"I cannot let you do that Gerald," said Mark.
"And how will you stop me, Mark? You have completed one of the greatest creations of all time. An actual time machine, but remember I own the machine, it is mine to do with as I wish. I have fulfilled my promise to you. Now the machine is owned by Icon Global."
Gerald rose from his chair and started to walk towards the exit.
"I have contacted a team. They'll be here in about 30 minutes. Be gone when they arrive Mark. Or you will be seeing your cheating wife soon."
Mark remembered the fury that had built up inside him after Gerald had left. Mark removed every vital piece of technology throwing it all into the cooling tanks and anything that was too big he smashed with a hammer. He then threw every piece of paper into a pile and set it on fire. Before Mark had a chance to leave, Icon Global mercenaries arrived and started shooting at Mark. He just managed to make it to the fire escape. 
Detective Inspector Addison barged back into the room, and Mark came back to reality. 
"We've been to the address you gave us. Any guess as to what we found?" said the detective.
"Nothing but a burnt pile I suspect."
"You suspect wrong. We found nothing. The place was empty."
"That can't be right," said Mark. "I smashed the cooling tanks, set my files on fire.  There must have been at least the residue of a fire."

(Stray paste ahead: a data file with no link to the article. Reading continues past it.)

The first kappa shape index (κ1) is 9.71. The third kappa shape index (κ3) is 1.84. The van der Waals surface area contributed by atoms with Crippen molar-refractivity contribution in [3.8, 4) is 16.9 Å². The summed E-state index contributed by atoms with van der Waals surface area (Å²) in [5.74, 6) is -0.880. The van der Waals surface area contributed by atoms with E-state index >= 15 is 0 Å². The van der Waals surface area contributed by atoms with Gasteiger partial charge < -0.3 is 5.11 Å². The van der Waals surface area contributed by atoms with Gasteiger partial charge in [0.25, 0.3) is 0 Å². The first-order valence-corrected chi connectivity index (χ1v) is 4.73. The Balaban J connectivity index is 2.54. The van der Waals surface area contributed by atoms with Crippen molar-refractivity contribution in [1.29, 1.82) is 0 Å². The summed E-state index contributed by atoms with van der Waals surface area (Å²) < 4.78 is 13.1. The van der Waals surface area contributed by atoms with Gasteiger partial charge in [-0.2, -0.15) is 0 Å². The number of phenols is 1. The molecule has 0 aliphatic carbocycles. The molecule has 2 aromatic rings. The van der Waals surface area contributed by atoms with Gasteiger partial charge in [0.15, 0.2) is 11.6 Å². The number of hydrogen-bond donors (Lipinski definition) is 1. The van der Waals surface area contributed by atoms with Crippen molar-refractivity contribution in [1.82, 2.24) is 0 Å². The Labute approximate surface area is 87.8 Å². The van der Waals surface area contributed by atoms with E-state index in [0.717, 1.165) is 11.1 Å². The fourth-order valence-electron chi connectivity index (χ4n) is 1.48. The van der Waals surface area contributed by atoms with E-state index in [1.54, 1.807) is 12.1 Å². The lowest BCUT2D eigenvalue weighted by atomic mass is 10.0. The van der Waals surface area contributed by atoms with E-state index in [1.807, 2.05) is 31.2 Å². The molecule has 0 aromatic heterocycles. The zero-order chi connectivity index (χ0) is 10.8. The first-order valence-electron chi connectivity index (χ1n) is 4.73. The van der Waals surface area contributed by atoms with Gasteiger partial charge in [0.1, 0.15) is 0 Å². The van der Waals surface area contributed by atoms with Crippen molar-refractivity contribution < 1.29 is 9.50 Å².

"Look, Mr Gross, you're trying my patience. Unless you help me, I'll charge you with murder."
"But I don't know how to help you," said Mark as his eyes glazed over and he stared passed the detective as if he was looking into infinity. He could feel his body tighten as if he was getting smaller trying to become a ball. He could feel his feet tapping and his torso curling closer to his legs. "I dunno what else to say. I've told you the truth.  I ran to Frank's flat.  The mercenaries chased me there; Frank deleted the code, and we escaped together. The mercenaries caught us up on Wade Street, and they tried to machine us down. A bullet grazed Frank's arm, but we continued onwards, then they cornered us and sprayed bullets. A bullet hit Frank in the chest. I just ran until I reached the station. I waited outside..."
"Wait at minute," interrupted DI Addison. "What street was Frank killed on?"
"It was Westbury Avenue. I'm certain."
"Give me a sec."
The detective left the room. A slight feeling of hope made Mark feel better as he waited. It was an hour later when DI Addison came back into the room.
"Good news, Mr Gross," said DI Addison, "We retraced your steps and found bullet casings on Westbury Avenue as well as dried blood."
"So, how is that good news?"
"I never told you where we found your friend. We did not find the body on Westbury; we found him on Northampton Road."
"What does this mean?" asked Mark trying not to sound too excited.
"It means for now I'm letting you go. Your story seems farfetched, but I don't believe you murdered your friend."
Mark found it difficult to hide his relief as the detective showed him to the front desk.
"Mr Gross, take care, and we will be in touch. Don't leave the country, in fact, I'd find a nice hotel and hide for a while until we work this out. We may need you as a material witness."
"Thank you," said Mark as he closed the police station door.